It is a mystery to me why the Stuarts have been quiet – with some notable brilliant exceptions. Lindsey Davis, Katherine Clements and yourself spring to mind, as do Giles Kristian and Michael Arnold on the swords ‘n muskets sides. I also love JD Davis’ Restoration naval novels. Maria McCann wrote a superb book set in the period called As Meat Loves Salt – which deserves to be rapturously adored by historical fiction readers. They have all been a bit eclipsed by the Tudors.
I think that the Civil Wars are difficult because they are fiendishly complicated – so steering readers through the politics can be a problem. The religious aspect muddies things: puritanism seems so utterly barmy to modern eyes, that the parliamentarians become unsympathetic even when their cause is valid. In short, both sides are bloody annoying in their own way. Tudor stories are, perhaps, simpler. Bad fat king marries schemer/innocent and lops off her head.
I think the Stuarts’ time will come, though, – there are so many stories to tell! Henrietta Maria hiding in a ditch as a cannon ball whistles overhead. James I holding wild parties in a secret grotto under Banqueting House. Charles I is an incredibly flawed, interesting character – I’d love to see someone do a Wolf Hall on him.
As a reviewer of historical fiction you must have to read a great deal. Do you find it a distraction when writing your own work?
I have to read at least 5 books a month for my review column. I’m also a judge for this year’s HWA Gold Crown – and we’ve had more than 90 entries. My postman genuinely hates me.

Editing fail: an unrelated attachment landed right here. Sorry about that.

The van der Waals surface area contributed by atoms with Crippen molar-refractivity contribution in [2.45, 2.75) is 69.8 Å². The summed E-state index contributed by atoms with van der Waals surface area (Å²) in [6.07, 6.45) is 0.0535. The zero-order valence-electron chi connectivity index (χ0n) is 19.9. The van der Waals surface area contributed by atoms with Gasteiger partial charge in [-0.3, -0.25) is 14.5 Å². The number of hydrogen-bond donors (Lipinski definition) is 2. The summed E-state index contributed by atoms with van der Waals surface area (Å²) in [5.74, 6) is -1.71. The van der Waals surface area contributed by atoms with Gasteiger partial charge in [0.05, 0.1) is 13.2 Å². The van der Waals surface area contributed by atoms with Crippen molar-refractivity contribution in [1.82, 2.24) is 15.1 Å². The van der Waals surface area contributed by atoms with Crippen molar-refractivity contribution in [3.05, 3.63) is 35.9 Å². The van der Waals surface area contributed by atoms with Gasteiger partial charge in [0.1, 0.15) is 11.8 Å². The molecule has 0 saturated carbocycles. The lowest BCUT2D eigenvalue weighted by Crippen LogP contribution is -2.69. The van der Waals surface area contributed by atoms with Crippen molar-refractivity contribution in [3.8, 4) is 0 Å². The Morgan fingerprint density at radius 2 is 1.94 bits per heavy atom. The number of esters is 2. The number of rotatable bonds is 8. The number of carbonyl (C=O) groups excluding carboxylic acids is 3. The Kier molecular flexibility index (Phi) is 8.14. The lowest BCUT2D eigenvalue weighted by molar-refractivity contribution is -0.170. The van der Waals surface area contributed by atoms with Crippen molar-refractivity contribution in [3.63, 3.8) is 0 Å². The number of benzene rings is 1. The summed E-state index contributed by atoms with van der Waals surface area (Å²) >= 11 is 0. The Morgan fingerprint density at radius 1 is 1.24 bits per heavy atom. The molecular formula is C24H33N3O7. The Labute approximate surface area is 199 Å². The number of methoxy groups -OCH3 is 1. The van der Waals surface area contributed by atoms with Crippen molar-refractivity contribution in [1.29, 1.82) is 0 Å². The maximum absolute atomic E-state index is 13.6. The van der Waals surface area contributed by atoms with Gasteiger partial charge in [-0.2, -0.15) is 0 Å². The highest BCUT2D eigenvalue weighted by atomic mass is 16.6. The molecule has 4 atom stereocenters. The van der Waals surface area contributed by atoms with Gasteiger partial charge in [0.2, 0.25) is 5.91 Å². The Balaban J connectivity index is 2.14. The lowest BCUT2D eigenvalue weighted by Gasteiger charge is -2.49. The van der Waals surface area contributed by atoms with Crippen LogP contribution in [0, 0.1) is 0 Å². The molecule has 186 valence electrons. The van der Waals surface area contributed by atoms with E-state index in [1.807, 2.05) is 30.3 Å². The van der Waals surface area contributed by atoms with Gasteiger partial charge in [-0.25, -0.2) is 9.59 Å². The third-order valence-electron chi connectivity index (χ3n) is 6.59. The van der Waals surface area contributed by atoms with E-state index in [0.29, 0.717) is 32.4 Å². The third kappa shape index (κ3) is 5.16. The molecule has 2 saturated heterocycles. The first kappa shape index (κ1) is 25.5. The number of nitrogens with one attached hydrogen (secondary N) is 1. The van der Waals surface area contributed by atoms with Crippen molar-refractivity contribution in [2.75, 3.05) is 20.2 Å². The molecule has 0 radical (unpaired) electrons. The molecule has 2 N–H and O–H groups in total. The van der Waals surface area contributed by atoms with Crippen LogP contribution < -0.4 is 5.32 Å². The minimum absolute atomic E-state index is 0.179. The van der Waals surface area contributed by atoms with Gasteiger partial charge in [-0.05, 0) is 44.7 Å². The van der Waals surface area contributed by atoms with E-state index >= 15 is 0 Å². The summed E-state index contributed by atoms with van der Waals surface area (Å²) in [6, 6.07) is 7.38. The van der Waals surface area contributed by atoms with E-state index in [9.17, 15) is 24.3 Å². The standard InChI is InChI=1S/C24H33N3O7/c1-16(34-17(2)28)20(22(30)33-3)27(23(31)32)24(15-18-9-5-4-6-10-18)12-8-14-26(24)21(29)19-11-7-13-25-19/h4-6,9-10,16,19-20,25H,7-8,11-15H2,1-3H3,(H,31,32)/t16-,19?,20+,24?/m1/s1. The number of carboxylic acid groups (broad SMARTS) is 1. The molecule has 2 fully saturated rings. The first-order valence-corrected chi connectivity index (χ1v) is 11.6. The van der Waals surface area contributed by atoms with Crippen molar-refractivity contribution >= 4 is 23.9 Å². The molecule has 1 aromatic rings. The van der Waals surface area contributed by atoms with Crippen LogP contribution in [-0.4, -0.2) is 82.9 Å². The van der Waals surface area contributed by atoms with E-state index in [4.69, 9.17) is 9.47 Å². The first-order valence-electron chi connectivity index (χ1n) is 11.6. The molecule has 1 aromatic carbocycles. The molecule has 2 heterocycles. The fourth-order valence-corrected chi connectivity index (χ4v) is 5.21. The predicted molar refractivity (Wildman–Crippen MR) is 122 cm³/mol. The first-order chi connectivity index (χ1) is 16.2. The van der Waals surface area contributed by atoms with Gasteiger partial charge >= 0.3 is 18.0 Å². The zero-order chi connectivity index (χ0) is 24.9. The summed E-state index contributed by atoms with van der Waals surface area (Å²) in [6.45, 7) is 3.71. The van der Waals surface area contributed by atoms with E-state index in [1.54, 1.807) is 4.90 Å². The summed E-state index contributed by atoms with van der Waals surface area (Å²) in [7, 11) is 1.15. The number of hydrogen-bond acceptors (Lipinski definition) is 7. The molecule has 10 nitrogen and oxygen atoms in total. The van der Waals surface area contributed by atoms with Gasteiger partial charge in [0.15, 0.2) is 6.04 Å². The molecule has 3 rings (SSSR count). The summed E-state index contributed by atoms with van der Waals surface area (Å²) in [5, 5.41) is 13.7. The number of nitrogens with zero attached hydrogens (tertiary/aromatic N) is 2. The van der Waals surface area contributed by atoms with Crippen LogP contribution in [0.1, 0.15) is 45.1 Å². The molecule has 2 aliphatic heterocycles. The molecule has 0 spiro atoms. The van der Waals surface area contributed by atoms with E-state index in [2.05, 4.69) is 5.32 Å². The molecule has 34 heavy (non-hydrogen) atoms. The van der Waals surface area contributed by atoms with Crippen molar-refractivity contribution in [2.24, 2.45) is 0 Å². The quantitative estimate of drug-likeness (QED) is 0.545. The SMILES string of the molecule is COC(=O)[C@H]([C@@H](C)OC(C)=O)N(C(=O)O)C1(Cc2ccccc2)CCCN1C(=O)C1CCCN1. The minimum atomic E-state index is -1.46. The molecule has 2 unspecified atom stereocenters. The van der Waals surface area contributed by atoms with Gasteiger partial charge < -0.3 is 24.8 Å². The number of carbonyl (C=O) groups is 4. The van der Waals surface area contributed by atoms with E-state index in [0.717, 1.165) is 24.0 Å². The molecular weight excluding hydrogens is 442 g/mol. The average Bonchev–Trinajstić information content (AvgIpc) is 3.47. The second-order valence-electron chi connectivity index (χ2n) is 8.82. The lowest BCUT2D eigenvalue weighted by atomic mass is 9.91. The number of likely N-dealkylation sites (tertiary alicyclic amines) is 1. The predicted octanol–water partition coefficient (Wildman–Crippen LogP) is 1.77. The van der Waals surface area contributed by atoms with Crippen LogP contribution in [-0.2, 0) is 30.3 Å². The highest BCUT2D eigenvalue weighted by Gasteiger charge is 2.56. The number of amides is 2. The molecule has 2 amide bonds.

I love historical fiction and I always have. As a child, I read all the Mary Renault Greek books, and all the Hornblower novels about 15 times each. I went sailing on tall ships in my 20s, just because of the books. I’m pretty sure that the only reason I had a third child is because I have got into the habit of re-reading the complete 21 book cycle of the Aubrey/Maturin novels on each maternity leave. I associate being fatly, miserably pregnant with being in the company of Jack and Stephen, my favourite characters in all the world. So it is genuinely a privilege to review historical fiction and I have learned to separate my reading life from my writing.
My one gripe is that I never get time to read anything other than historical fiction – and I sometimes get very upset about all the brilliant books passing me by. I want to read Naomi Alderman’s The Power, and Lincoln in the Bardo. I’ve bought them anyway so they can sit unread next to my bed.
Do you have any particular favourites when it comes to reading history?